And then….I fell in love. It always happens when you least expect it doesn’t it? I decided to scrap my plans to move to Thailand and give Japan another chance. Maybe if I moved closer to Tokyo I would like it better?

As the weather started to warm up I moved to Ushiku, a small town just an hour away from Tokyo, I rented a whole house with a tiny garden and honestly thought I had found happiness. My work was uninspiring and my colleagues barely acknowledged my presence. I felt like a ghost when I was at school, kind of present but outside looking in. My boyfriend moved to Northern Japan so I was even further away from him. When we were together I loved Japan because I saw it through his eyes. When I was apart I was lonely and irritated by the constant micro-aggressions that many foreigners face.

I tried to buy a fuse in an electrical shop and all of the sales attendants literally ran away from me. In school they would constantly try to give me a fork to eat my school lunch with and comment about every ingredient, discussing amongst themselves whether I could eat it. On a packed train the seat next to me would remain empty. I was constantly stared at wherever I went. I used to love wearing 50s style clothes and dresses with red lipstick. It was my signature style. Whenever I wore something different I would get stared at even more and lots of comments with hidden meanings. Slowly my style changed to be more toned down and casual. I couldn’t handle any more sly comments.

These seem like such minor things but when they happen day in day out they really begin to affect you. They all remind you that you are a foreigner in this country and different to everyone else.

It made me realise that I would never be accepted into Japanese society. Even if I was fluent in Japanese, married to a Japanese guy or if I had a Japanese child. I would always be different.

In Japan they have a saying, ‘The nail that hangs out the highest gets hammered down’. I feel that’s what these micro aggressions did to me. Slowly hammered me down until I couldn’t recognise myself when I looked in the mirror. I was fed up of conforming, fed up of following thousands of written and unwritten rules.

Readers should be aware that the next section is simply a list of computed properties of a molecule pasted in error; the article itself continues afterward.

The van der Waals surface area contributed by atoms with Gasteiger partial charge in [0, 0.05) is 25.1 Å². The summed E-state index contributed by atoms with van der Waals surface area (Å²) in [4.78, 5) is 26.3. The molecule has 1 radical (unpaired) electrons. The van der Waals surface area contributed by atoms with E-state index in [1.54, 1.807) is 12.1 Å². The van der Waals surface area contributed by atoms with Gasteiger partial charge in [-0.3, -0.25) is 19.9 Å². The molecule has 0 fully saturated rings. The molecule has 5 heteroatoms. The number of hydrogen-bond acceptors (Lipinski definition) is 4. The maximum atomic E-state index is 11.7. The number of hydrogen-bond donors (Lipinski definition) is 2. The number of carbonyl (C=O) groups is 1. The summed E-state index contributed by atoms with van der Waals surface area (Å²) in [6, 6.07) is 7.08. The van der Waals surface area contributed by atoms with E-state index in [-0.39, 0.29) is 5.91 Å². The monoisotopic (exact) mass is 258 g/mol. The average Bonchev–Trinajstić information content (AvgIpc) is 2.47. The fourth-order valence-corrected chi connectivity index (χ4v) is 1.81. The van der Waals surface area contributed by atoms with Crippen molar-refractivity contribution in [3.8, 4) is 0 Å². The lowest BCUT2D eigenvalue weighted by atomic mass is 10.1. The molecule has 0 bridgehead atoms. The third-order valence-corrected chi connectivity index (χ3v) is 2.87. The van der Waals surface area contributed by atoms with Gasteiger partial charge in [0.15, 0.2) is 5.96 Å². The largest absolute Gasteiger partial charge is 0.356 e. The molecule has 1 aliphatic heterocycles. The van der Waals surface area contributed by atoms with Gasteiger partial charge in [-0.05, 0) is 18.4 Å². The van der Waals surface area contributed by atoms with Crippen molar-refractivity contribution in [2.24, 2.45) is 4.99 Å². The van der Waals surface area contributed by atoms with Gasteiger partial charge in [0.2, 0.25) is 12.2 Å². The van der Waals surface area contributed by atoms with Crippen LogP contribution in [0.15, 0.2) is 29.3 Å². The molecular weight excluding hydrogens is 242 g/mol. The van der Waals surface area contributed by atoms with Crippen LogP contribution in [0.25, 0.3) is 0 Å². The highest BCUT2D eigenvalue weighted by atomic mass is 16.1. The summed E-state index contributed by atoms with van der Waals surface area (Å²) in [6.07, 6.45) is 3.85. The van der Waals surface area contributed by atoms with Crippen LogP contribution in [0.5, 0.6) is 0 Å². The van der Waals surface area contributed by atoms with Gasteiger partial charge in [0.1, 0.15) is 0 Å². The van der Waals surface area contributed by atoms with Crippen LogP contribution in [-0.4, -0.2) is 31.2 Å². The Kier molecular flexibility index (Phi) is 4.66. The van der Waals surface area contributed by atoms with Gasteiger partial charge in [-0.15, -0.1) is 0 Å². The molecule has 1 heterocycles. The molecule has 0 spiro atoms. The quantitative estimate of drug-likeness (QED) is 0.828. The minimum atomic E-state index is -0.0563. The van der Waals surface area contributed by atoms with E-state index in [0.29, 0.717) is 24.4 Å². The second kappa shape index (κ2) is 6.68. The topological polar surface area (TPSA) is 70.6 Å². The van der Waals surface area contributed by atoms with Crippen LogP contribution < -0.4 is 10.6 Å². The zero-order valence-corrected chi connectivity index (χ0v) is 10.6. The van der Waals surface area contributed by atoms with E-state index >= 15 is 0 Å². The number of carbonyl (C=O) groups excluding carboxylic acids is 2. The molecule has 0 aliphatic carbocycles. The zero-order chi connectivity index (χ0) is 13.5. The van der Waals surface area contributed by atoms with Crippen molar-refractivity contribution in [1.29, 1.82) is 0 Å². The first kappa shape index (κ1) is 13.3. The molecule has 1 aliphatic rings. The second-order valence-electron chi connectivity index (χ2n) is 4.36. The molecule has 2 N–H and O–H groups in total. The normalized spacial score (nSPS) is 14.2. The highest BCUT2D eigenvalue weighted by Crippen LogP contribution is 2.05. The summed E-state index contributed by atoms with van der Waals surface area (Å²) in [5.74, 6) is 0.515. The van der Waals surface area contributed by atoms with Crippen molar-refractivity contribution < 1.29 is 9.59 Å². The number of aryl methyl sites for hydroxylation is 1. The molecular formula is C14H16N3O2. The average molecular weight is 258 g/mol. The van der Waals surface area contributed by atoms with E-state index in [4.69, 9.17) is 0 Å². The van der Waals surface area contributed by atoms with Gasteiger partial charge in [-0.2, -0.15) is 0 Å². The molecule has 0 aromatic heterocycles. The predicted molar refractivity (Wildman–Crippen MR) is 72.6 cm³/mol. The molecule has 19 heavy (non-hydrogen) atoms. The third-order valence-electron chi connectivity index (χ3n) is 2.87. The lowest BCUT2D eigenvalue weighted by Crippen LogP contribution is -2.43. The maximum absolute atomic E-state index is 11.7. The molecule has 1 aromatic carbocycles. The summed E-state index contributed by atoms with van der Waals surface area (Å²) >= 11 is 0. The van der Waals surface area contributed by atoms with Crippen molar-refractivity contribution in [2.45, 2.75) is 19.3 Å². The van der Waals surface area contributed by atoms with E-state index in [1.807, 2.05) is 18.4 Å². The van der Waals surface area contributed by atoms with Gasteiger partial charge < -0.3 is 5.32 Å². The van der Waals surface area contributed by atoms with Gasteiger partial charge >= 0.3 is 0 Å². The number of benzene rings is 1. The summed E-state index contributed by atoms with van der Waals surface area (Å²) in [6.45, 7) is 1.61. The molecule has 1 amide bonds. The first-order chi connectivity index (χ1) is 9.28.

I just wanted to be me.

So that’s how I ended up in Moscow, a place that’s the antithesis to Japan. Life here isn’t easy and It has its own challenges but I’m allowed to feel like myself. Life in Japan wasn’t all bad. I made some amazing friends for life (Both foreigners and Japanese), experienced hundreds of unique experiences and was eased in slowly to my new career as an ESL teacher.

Japan is an amazing country. To be honest I’m still in love with it and even dream about it. But, it was ultimately an unhealthy relationship.

Japan just isn’t the right guy for me.


Published by


I’m a twenty something podiatrist with new found wanderlust. Follow me as I prepare for my trip of a lifetime to Dubai, Sri Lanka, Singapore, Thailand, Australia, New Zealand and wherever else the world takes me. https://www.facebook.com/StephanieAndSeek https://twitter.com/Stephandseek

4 thoughts on “Why I had to breakup with Japan”

  1. I live in South Korea and have very similar feelings about this country to what you had about Japan. I’ve always wished I had taught in Japan instead of Korea but when I hear people’s accounts like this, I wonder if it would have been much different. My boyfriend and I have always saif that we would love to come back to Asia and live in Japan after we finish our contracts but part of me is apprehensive. I love Japan so much as a country but I don’t know if living there would spoil it for me. Anyway, thanks for sharing this! It’s also nice to hear an honest account of someone elses experience.

    1. Hello Nicole, I’ve always wondered about living in South Korea too. I thought t would be slightly more accepting. Japan is a great place to travel but for me it was a hard place to live. If you do move to Japan I would advise moving to a big city like Tokyo or Osaka 🙂

Leave a Reply

Your email address will not be published. Required fields are marked *